We encourage you to republish this article online and in print, it’s free under our creative commons attribution license, but please follow some simple guidelines:
  1. You have to credit our authors.
  2. You have to credit SciDev.Net — where possible include our logo with a link back to the original article.
  3. You can simply run the first few lines of the article and then add: “Read the full article on SciDev.Net” containing a link back to the original article.
  4. If you want to also take images published in this story you will need to confirm with the original source if you're licensed to use them.
  5. The easiest way to get the article on your site is to embed the code below.
For more information view our media page and republishing guidelines.

The full article is available here as HTML.

Press Ctrl-C to copy

Mathematical models developed in the United States could help developing countries better allocate their limited health resources and improve the provision of life-saving technologies and disaster relief.  

Case studies of the computer models, which were designed at the Georgia Institute of Technology, were presented at the annual meeting of the American Association for the Advancement of Science (AAAS) in Vancouver, Canada last month (19 February).

Julie Swann, associate professor at the institute's H. Milton Stewart School of Industrial and Systems Engineering, said the models were intended for decision-makers including local governments, non-governmental organisations (NGOs) and agencies such as the World Health Organisation (WHO).

"Most of the models are explicitly created" [for clients and] "require nothing more than Microsoft Excel", she told SciDev.Net.  

"Our end goal is to create a portfolio of models that can be run on ordinary laptops to help the decision-makers themselves see the impact of various choices they have."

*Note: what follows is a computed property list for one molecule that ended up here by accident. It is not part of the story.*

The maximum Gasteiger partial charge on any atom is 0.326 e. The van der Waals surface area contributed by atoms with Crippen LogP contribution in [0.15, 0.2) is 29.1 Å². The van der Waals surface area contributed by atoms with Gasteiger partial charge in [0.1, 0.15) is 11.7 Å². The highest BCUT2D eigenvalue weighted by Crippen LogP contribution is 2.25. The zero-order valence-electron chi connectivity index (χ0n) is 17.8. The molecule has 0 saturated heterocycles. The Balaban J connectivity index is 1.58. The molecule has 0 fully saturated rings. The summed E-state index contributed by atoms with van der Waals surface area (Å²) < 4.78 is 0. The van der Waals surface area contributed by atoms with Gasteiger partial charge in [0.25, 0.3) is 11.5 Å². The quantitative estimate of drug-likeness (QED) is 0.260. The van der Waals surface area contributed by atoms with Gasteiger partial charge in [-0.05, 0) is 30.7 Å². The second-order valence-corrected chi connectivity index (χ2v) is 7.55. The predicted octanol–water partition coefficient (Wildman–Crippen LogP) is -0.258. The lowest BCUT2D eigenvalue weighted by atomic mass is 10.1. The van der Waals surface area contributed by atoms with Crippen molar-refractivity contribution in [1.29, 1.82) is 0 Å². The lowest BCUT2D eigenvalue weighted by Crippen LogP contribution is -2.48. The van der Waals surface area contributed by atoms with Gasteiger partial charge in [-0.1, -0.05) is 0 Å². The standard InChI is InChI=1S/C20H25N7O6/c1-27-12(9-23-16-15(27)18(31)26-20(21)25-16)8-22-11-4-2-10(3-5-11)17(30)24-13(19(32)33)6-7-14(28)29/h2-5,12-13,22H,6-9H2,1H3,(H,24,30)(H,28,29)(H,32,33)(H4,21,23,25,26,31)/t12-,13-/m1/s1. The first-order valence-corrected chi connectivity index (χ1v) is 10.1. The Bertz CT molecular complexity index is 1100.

In South Africa, a model was developed to help an NGO determine how best to expand the donation and distribution of breast milk for women across the country. The model identified the best locations for storehouses and guided a decision to replace volunteer drivers with couriers for deliveries.

In Swaziland, in collaboration with the WHO, Swann's team designed systems to improve the delivery of bed-nets and identified target areas for insecticide spraying — and calculated the number of people who would be protected from malaria as a result.

Swann told the AAAS that the Swaziland model had delivered an efficiency saving of 25 per cent with the same level of funding.

In Puerto Rico, the team designed a model to estimate the performance of disaster preparedness plans in advance of an earthquake, to predict bottlenecks in hospitals, and to decide where to allocate health resources.

"Running these scenarios in different situations can give a clearer picture of the health of the system overall," Swann said, adding that this process could also highlight relevant information that might not have been obvious to local authorities.

Computer models could also be valuable tools even where relevant data is lacking, she said. "It is possible to estimate some of the data and run simpler models. It may not provide as exact a result, but it will still let you see trends and what is affecting the problem to aid decision-makers."

Further work is planned with authorities in Belize to assess the effectiveness of hurricane evacuation plans.